Introduction to Quality Score: What Does Google Look For
Quality Score is one of the most important yet least understood aspects of the Google AdWords equation. Part of the reason why Quality Score is so poorly understood is that Google provides Quality Score information, but it is difficult or overwhelming for some users to understand. Here a link to Googles’ Quality Score Description.
Fortunately, over the last few years Google has become a bit more open and work to explain how the Quality Score works and what factors effect YOUR Quality Score. Marketers have also pooled their collective experiences to figure out what really makes up a high Quality Score.
Without further ado, here are some of the top factors that affect your Quality Score.
Landing Page Quality
This is perhaps the number one thing that trips marketers up. In order to succeed in Google AdWords, not only do you need landing pages that convert, you also need landing pages that actually provide quality content to the user.
Your landing page will be evaluated first by an automated bot, then by a real human being.
In addition to good content, your landing page should be well designed. It should address whatever question the user came to your site to have answered.
It should be noted that contrary to popular belief, opt-in pages are not banned by Google. But if you want to use an opt-in page, make sure the opt-in page itself provides valuable information.
Having a poor landing page is one of the fastest ways to get a “Poor” quality score. However, just a good landing page isn’t enough to get a high Quality Score.
Your click-through rate is the second most important thing to pay attention to once you’ve got your landing page handled.
Keep in mind that the more people who click per 100 people who see an ad, the more money Google makes. It only makes sense then that the people with a higher CTR will get higher positions and thereby make Google more money.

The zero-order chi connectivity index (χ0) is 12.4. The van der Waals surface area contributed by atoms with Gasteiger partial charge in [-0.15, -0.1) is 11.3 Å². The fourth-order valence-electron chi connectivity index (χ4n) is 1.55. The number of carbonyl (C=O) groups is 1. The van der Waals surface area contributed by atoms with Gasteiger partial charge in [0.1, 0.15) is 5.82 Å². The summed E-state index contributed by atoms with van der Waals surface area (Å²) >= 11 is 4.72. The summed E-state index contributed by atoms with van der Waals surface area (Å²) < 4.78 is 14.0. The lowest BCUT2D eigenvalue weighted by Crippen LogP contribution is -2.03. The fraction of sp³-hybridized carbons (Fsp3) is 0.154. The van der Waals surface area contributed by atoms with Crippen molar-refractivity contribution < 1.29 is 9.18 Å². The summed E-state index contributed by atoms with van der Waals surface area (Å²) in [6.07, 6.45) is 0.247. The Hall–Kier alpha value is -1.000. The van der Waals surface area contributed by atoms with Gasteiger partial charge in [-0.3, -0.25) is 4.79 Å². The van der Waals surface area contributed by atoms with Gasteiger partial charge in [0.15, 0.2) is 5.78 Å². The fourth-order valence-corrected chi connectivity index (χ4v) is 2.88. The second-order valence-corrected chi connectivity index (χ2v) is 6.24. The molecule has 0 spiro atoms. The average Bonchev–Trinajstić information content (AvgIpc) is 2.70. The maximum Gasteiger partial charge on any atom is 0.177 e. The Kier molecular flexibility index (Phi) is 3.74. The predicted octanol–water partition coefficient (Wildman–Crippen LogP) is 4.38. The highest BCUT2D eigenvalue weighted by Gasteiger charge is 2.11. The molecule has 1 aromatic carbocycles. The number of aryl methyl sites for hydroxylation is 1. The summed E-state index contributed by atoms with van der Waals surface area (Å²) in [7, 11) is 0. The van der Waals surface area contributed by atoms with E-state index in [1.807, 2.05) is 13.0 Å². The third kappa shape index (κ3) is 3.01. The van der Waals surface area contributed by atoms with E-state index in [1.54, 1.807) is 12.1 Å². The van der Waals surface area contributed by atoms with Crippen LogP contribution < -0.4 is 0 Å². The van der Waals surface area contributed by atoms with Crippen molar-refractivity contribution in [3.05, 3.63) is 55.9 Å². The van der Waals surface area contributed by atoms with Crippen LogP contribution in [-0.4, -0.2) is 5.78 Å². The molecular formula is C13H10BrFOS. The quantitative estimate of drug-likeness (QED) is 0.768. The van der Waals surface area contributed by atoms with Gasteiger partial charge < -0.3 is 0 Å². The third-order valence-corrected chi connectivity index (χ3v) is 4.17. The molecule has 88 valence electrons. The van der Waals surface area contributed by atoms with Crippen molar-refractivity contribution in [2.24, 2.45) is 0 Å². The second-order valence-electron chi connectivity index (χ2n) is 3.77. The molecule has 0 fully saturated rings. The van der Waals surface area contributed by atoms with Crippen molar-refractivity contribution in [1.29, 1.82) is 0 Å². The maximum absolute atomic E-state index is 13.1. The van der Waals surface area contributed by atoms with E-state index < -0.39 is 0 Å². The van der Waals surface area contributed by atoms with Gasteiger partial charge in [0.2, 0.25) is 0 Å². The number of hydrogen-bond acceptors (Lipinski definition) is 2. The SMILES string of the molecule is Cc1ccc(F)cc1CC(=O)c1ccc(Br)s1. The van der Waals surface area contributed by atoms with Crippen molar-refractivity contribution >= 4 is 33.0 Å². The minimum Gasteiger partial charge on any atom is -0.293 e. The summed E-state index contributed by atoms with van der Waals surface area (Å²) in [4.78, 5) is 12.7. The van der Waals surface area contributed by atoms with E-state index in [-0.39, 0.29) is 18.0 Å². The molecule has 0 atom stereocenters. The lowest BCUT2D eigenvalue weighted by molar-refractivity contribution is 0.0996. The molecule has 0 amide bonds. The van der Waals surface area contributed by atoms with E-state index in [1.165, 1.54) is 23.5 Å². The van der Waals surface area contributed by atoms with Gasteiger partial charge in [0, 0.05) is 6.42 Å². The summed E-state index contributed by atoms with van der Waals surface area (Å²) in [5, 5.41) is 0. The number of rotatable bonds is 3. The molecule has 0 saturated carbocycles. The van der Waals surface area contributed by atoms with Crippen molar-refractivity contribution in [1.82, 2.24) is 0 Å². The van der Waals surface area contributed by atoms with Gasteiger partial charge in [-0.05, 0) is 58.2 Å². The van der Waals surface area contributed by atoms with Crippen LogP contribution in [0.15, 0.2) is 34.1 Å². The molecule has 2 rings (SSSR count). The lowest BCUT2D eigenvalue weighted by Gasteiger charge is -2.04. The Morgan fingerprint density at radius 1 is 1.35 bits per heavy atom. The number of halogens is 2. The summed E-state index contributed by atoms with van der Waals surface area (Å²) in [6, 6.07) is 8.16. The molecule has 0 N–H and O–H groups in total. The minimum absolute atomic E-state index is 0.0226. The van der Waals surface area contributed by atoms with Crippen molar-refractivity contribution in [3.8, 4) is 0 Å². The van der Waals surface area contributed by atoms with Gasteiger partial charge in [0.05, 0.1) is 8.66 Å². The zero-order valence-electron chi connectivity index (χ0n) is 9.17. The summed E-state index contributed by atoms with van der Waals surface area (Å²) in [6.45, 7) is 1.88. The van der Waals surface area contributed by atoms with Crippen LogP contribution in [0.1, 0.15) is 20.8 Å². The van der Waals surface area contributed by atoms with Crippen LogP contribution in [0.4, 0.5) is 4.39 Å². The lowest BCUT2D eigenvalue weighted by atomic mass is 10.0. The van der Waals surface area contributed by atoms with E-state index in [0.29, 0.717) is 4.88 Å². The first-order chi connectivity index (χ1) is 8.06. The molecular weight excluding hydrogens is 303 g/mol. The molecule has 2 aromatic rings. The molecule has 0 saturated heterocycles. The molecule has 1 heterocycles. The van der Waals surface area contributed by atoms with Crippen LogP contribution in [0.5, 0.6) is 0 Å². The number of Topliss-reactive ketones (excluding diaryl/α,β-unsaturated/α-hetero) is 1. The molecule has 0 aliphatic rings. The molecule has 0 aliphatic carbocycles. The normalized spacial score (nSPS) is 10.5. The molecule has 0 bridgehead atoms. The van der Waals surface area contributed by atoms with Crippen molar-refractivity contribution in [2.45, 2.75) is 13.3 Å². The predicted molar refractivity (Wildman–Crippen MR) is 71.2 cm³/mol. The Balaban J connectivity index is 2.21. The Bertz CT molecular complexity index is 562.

Always split test your ads to try and get the highest CTRs possible. If you want to look further into Google Adword Options, check out the Adwords Experiments functionality.
Historical CTR of Display URLs
If Wikipedia decided to start running AdWords ads, their Quality Score right off the bat would be much higher than a no name website.
If an advertiser with a high Quality Score stops advertising for a while then comes back, the same will also be true.
Google doesn’t just consider your immediate CTR, but also the display URL’s historical performance.
Your Quality Score will be ‘dialed in’ by Google when your Impression count reaches 10,000 or so. If you are beyond 10,000, have poor CTR on your keywords and ads and your account is beyond 45 days, consider creating a new account and creating new keywords, negative keywords and ads in order to make another pass at a better Quality Score.
Relevance of Keyword to Ad
Even if your CTR is high and your landing page is good, if you’re showing up for unrelated pages Google still won’t rank your score highly.
Relevancy counts. Google’s goal is to give the search users exactly what they’re looking for.
These are a few of the most important factors that Google looks for. Of course, Google’s formula contains hundreds of smaller variables that they haven’t disclosed. But if you focus on just mastering your landing page, your CTR and your relevancy, you’ll cover the most important bases.
How Quality Score affects you
Quality Score is used in several different ways and can affect the following things in your account:
- Ad auction eligibility: Higher Quality Scores make it easier and cheaper for a keyword to enter the ad auction.
- Your keyword’s actual cost-per-click (CPC): Higher Quality Scores lead to lower CPCs. That means you pay less per click when your keyword has a higher Quality Score.
- Your keyword’s first page bid estimate: Higher Quality Scores lead to lower first page bid estimates. That means it’s easier for your ad to show on the first page of search results when your keyword has a higher Quality Score.
- Your keyword’s top of page bid estimate: Higher Quality Scores lead to lower top of page bid estimates. That means it’s easier for your ad to show towards the top of the page when your keyword has a higher Quality Score.
- Ad position: Higher Quality Scores lead to higher ad positions. That means your ad can show up higher on the page when your keyword has a higher Quality Score.
- Eligibility for ad extensions and other ad formats: Some ad formats require a minimum Quality Score to show. In addition, your Ad Rank determines whether or not your ad is eligible to be displayed with ad extensions and other ad formats, such as sitelinks. Because Ad Rank is a function of your Quality Score, a higher Quality Score can increase the likelihood that your ad is displayed with extensions and other formats.
In a nutshell, higher Quality Scores typically lead to lower costs and better ad positions. The AdWords system works best for everybody – advertisers, customers, publishers, and Google – when the ads we show are relevant, closely matching what customers are looking for. Relevant ads tend to earn more clicks, appear in a higher position, and bring you the most success.